The ADS-B technology as described above represents what Nav Canada plans to deploy in Canadian Airspace. The deployment of this technology, as currently proposed, offers very limited benefits to GA and that at a relatively steep cost for installation, maintenance, and regular recertification. But one cannot really dispute the safety value of better awareness of aircraft traffic around us. In that perspective, one must also recognize the difference in airborne traffic density around Pearson International for instance, and similar locations, where Mode C is currently (and will remain) mandatory, and flying just about anywhere further than 200 km north of the US/Canada border or 49th parallel. Nav Canada states that an ADS-B mandate will not negate the need for a Mode C transponder in airspace where it is currently required. Nav Canada also states the current Mode C areas will remain effective after ADS-B deployment. For now, COPA cannot identify any further benefits to the Canadian GA owner and/or pilot from the Nav Canada planned ADS-B deployment than the one described in this article: awareness of air traffic in your area, if you are equipped ADS-B Out and ADS-B In.

ADS-B in the US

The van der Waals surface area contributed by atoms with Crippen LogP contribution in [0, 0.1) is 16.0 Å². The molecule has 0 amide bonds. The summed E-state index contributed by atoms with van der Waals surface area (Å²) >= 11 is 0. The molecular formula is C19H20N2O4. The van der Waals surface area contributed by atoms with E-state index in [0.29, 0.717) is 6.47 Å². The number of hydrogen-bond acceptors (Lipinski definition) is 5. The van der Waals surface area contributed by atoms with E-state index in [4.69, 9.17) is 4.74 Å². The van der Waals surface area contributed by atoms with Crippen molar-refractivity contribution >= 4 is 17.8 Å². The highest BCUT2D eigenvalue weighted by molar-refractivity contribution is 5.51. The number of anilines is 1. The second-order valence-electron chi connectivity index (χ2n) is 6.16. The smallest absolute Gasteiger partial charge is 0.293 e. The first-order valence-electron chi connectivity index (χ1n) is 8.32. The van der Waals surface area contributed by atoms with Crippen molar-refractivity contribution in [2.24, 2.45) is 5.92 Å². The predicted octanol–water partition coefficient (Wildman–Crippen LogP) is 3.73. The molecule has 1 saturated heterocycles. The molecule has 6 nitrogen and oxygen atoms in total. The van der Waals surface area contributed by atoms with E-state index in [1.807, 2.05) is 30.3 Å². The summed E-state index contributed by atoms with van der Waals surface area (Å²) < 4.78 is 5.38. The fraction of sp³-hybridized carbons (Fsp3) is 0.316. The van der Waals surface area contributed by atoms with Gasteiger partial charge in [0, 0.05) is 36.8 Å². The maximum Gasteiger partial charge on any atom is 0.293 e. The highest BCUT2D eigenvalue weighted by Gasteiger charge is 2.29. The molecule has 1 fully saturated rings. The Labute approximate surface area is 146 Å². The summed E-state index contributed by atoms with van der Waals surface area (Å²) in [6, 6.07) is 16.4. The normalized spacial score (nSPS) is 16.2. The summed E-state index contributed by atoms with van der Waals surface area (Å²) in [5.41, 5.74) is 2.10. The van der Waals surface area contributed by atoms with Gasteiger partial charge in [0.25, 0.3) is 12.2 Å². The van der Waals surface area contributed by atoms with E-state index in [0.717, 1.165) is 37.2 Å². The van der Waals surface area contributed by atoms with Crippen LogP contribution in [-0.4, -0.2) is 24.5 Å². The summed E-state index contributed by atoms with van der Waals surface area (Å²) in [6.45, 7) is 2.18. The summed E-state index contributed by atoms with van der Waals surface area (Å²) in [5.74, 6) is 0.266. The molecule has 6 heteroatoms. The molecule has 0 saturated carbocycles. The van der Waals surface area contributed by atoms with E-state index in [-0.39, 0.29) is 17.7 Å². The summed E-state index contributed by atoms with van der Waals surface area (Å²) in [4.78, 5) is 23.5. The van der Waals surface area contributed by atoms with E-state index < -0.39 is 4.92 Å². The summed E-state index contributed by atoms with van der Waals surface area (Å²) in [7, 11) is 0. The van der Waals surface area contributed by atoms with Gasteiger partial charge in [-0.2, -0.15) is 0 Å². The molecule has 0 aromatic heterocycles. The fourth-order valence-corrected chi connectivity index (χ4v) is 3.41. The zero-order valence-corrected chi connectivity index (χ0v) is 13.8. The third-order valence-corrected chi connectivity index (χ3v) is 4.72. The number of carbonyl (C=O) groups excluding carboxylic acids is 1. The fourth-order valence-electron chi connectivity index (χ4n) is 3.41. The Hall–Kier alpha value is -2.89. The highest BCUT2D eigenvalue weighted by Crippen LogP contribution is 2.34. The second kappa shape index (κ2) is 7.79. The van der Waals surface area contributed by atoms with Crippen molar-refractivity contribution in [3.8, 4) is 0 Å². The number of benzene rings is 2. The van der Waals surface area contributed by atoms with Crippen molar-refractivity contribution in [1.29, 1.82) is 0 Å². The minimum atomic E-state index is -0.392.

COPA does recognize that the ADS-B concept is valuable and could offer numerous other benefits to GA if the proposed deployment was reconsidered in that light. The FAA approach to deploying ADS-B recognizes the necessity of the technology in their NextGen program and the limited contribution of ADS-B to the important element of safety in GA. In-cockpit information such as traffic awareness, weather, and other flight information features all constitute the vital information any pilot should have in flight. Consequently, ADS-B in the US supports two different datalinks: the 1090ES system as described here is mandated above 18,000ft, and using ground-based 978UAT below 18,000ft. 978 UAT stands for 978 Mhz Universal Access Transceiver, and it must be certified and installed. The FAA is deploying 978UAT to provide GA with the in-cockpit information identified here. The US system provides both Traffic Information Services – Broadcast (TIS-B) and Flight Information Services – Broadcast (FIS-B).